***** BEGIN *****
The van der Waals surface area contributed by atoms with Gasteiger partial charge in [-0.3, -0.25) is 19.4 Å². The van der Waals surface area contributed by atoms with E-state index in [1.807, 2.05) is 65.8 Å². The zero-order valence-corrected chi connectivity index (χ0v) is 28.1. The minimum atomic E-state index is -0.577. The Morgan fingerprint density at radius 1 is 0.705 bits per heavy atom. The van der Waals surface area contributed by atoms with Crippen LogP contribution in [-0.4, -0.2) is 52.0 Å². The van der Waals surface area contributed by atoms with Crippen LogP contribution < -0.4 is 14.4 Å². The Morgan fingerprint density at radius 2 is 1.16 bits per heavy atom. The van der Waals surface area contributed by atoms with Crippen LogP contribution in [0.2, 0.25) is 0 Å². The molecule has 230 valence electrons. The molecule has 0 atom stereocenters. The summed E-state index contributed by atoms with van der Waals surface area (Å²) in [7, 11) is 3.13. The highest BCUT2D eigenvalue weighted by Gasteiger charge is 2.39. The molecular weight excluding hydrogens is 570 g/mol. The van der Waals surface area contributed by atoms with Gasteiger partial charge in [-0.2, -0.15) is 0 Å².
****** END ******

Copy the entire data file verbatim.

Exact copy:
The van der Waals surface area contributed by atoms with Gasteiger partial charge in [-0.3, -0.25) is 19.4 Å². The van der Waals surface area contributed by atoms with E-state index in [1.807, 2.05) is 65.8 Å². The zero-order valence-corrected chi connectivity index (χ0v) is 28.1. The minimum atomic E-state index is -0.577. The Morgan fingerprint density at radius 1 is 0.705 bits per heavy atom. The van der Waals surface area contributed by atoms with Crippen LogP contribution in [-0.4, -0.2) is 52.0 Å². The van der Waals surface area contributed by atoms with Crippen LogP contribution < -0.4 is 14.4 Å². The Morgan fingerprint density at radius 2 is 1.16 bits per heavy atom. The van der Waals surface area contributed by atoms with Crippen LogP contribution in [0.2, 0.25) is 0 Å². The molecule has 230 valence electrons. The molecule has 0 atom stereocenters. The summed E-state index contributed by atoms with van der Waals surface area (Å²) in [7, 11) is 3.13. The highest BCUT2D eigenvalue weighted by Gasteiger charge is 2.39. The molecular weight excluding hydrogens is 570 g/mol. The van der Waals surface area contributed by atoms with Gasteiger partial charge in [-0.2, -0.15) is 0 Å².